Posted 14 February 2011 - 03:50 PM

Hmm, this looks like a lot of work. I'm not against learning more, but this does look like a steep learning curve, so I hope you intend on sticking around DIC for a while, because I'll no doubt have a lot of questions.

In that other thread, the first good improvement you show obviously has benefits - it splits away the output template, and simplifies the code. This is easy stuff for me, because it doesn't expand upon my current skillset.

Further on you show how to achieve this with OOP and PDOs. These are two areas I have no experience in. I come from a modular programming background, so have been constructing my code in a modular fashion, but I have noticed that the way I have been separating out my code recently has been OO in design.

A particular custom function I use is loadModule($str), where the $str is the module name (ie - directory name) of the module I want to load up. A particular page I write might be limited to five lines of code, for example:
include headers.php;
loadModule('TitleBars');
loadModule('GenericHomePage');
loadModule('RandomQuotation');
include footers.php;


When a module is loaded, it goes through three steps:
  • Includes a file '_functions.php' that resides in the module directory, and contains generic functions specific to that module
  • Gets a script file '_scripts.js' that resides in the module directory, and contains all Javascript specific to that module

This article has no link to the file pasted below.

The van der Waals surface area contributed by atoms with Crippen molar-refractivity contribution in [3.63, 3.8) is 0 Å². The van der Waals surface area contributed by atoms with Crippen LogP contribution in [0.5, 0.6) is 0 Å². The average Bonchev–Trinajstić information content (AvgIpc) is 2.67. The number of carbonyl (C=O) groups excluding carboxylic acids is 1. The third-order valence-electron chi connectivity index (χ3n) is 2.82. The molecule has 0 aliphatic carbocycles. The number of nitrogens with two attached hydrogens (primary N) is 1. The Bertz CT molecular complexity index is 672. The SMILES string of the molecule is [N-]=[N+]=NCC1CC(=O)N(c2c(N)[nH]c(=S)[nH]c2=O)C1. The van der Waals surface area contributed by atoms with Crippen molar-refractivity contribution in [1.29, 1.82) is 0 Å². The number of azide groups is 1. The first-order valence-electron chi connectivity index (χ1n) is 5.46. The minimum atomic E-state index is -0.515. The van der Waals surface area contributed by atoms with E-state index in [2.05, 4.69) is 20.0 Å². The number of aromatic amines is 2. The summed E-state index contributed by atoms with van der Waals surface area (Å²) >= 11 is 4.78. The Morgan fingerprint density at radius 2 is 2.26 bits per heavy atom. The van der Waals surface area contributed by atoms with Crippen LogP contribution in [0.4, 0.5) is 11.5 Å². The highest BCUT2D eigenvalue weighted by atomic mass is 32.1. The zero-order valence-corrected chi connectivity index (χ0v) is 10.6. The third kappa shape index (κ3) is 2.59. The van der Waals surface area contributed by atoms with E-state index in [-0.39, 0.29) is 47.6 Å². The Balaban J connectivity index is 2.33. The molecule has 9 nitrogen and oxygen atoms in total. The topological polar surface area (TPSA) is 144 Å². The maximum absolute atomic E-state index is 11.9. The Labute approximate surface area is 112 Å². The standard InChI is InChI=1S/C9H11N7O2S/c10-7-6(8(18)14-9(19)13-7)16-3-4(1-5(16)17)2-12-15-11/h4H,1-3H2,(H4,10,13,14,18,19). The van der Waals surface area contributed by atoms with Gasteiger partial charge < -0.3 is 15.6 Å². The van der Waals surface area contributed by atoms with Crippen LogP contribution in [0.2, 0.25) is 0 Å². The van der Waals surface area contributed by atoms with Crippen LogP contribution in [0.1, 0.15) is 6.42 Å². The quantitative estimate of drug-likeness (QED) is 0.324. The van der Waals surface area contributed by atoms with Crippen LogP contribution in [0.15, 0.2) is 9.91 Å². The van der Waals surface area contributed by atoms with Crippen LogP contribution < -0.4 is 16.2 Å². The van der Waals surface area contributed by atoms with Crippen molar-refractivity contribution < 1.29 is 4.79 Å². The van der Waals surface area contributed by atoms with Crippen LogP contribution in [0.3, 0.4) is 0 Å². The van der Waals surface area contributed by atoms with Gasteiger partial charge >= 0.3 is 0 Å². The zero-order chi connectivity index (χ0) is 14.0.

• Includes a file '_module.php' that has the initial HTML output of that module (if any)

After that, it is all handled by AJAX calls, which are defined in the _scripts.js file, and call particular php files within the module directory (eg - './TitleBars/MaximiseViewwindow.php').

So in essence, the initial loading of the module is like the __construct method, and the AJAX calls are like the public functions within the class. Unfortunately, the AJAX functions encapsulate the HTML templating and SQL queries, which I think is where I'm coming unstuck when trying to separate out code. The particular problems I face now are:
  • If I continue the way I'm going, the code is convoluted and hard to gain assistance from others on
  • If I continue the way I'm going, any developers I get on board will have a steep learning curve
  • If I change my methods, I'm going to have to learn OOP